ROGERSVILLE, Tenn. (WATE) – A disabled woman in Rogersville says the pain her knee is unbearable. She had knee replacement surgery six years ago. However, the implant used to replace the knee was recalled by the FDA.
The doctor who performed the surgery says he can help her, but he now works in Georgia, where her TennCare doesn’t apply.
Knee replacement surgery is rather common, but sadly, the number of patients who require follow-up surgery because of defective artificial knees has doubled in the last 10 years, according to court records.
Linda Miller’s problem isn’t the defective replacement or her surgeon, but that she can’t afford surgery out of state.
Every step is painful for Miller. It nearly takes her breath just to walk to her refrigerator. Miller had total knee replacement surgery on her right knee in 2013 following years of a degenerative joint. Unable to work anymore and a divorcee, she draws $771 a month on disability. Her health insurance is with TennCare.
Miller cared for her disabled daughter Michelle until her death of a heart attack a few months ago. She believes it’s time now to take care of herself.
“I can’t stay in one spot at one time, even in the bed. It’s killing me. Sometimes I feel like I want it sawed off cause it hurts too bad,” Miller said.
Miller’s surgery was in Kingsport at Holston Valley Medical Center. Her surgical record shows the knee was replaced on September 4, 2013.
That very year, the FDA recalled the knee replacement device Miller received. The recall stated patients may “suffer pain, disability, or require revision surgery.”
“It never did really feel good,” she said.
Miller said there was follow up surgery to remove scar tissue, but the pain continued. When she asked her original surgeon about the recall and possible replacement, he had moved to Atlanta, Georgia.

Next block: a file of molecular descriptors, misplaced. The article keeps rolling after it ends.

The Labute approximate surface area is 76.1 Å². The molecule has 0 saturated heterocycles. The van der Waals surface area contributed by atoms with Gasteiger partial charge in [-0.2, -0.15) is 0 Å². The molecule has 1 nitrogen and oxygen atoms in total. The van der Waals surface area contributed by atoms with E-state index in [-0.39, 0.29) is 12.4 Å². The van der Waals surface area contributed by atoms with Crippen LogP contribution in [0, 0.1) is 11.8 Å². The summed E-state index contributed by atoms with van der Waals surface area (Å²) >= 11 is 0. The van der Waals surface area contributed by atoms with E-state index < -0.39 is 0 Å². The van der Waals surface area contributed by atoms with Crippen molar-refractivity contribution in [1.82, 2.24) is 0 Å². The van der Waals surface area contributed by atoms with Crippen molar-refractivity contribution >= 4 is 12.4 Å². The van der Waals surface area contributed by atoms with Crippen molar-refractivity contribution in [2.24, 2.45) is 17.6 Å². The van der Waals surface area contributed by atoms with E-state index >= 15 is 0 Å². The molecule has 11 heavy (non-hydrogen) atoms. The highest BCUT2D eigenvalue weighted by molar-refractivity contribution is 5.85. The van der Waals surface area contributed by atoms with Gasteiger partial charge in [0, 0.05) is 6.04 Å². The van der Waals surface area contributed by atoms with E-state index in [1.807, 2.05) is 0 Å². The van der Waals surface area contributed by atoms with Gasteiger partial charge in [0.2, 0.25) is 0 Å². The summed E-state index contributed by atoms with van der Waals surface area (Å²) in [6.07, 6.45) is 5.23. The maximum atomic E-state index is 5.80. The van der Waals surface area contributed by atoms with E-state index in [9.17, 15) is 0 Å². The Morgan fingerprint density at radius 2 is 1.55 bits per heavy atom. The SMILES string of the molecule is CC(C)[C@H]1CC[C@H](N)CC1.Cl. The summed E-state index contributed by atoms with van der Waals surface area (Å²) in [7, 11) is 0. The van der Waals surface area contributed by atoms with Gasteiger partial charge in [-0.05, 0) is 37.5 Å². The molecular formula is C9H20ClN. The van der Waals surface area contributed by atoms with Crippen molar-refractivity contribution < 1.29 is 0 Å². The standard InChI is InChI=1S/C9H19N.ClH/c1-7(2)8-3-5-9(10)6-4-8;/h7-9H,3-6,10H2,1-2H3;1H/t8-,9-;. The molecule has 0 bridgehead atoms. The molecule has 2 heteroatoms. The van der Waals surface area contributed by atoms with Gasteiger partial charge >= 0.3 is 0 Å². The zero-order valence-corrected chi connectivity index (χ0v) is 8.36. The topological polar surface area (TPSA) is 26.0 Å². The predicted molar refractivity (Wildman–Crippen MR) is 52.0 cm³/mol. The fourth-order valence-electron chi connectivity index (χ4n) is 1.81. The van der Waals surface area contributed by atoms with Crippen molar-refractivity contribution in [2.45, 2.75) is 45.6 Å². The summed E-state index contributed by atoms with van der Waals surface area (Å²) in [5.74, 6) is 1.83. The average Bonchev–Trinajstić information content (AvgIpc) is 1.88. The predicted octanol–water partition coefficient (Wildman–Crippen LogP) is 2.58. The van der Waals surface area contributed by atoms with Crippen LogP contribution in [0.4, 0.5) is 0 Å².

“He said he will do it, but I don’t have the insurance for the hospital. I have Medicaid. He will see me, but the hospital will not do it,” she said.
Miller said she’s contacted medical offices from Johnson City to Nashville for revision surgery. They said it’s complicated and they can’t do it. They told her she needs to see the doctor that did it. They don’t want to take the responsibility.
“I need to get to Atlanta and get this out of my knee. I am suffering,” Miller said.
“I don’t recall what point her follow up was, maybe six weeks after the surgery, but it’s never healed,” said Miller’s sister Paula Snapp.
Snapp, a probation officer for the East Tennessee Human Resources Agency, is an advocate for her sister.
“She just has no freedom from the pain. She just wants some relief. She wants a new knee,” said Snapp.
Miller is not a part of any lawsuit against the knee manufacturer and her story is not about the recall. With her original surgeon in Atlanta, she’d have to pay out-of-network hospital bills, but can’t afford it.
WATE 6 On Your Side contacted TennCare and explained Miller’s situation. TennCare wrote that they asked their MCO care team to find Miller the best in-network orthopedic surgeon in her area that can perform an evaluation and, if necessary, revision surgery.
Miller was thrilled to hear the good news and can’t wait for the next step along this painful path.
“I want my knee fixed so at least I can walk. I don’t care if I have to walk with a little limp,” she said.
There’s been no promise that there will be revision surgery, but a TennCare spokesperson said there are circumstances where prior approval has been granted if an evaluation shows surgery is necessary.